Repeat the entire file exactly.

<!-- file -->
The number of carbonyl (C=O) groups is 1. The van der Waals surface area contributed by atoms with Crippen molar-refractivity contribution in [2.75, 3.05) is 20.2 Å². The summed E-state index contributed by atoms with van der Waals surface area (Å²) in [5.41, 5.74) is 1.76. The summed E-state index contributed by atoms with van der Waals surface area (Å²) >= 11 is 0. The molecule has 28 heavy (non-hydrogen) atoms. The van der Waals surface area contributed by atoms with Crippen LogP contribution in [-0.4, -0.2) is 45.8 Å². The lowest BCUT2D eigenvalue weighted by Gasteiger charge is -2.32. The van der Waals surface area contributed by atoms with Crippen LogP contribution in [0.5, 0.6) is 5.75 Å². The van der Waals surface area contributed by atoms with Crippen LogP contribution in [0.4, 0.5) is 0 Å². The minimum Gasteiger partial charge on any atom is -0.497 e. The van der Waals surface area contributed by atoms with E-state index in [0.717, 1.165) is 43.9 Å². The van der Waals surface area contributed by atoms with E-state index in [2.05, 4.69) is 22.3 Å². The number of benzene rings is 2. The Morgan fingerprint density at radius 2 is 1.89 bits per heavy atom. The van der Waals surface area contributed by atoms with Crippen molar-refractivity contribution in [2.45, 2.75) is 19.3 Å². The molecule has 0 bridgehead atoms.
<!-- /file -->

The number of carbonyl (C=O) groups is 1. The van der Waals surface area contributed by atoms with Crippen molar-refractivity contribution in [2.75, 3.05) is 20.2 Å². The summed E-state index contributed by atoms with van der Waals surface area (Å²) in [5.41, 5.74) is 1.76. The summed E-state index contributed by atoms with van der Waals surface area (Å²) >= 11 is 0. The molecule has 28 heavy (non-hydrogen) atoms. The van der Waals surface area contributed by atoms with Crippen LogP contribution in [-0.4, -0.2) is 45.8 Å². The lowest BCUT2D eigenvalue weighted by Gasteiger charge is -2.32. The van der Waals surface area contributed by atoms with Crippen LogP contribution in [0.5, 0.6) is 5.75 Å². The van der Waals surface area contributed by atoms with Crippen LogP contribution in [0.4, 0.5) is 0 Å². The minimum Gasteiger partial charge on any atom is -0.497 e. The van der Waals surface area contributed by atoms with E-state index in [0.717, 1.165) is 43.9 Å². The van der Waals surface area contributed by atoms with E-state index in [2.05, 4.69) is 22.3 Å². The number of benzene rings is 2. The Morgan fingerprint density at radius 2 is 1.89 bits per heavy atom. The van der Waals surface area contributed by atoms with Crippen molar-refractivity contribution in [2.45, 2.75) is 19.3 Å². The molecule has 0 bridgehead atoms.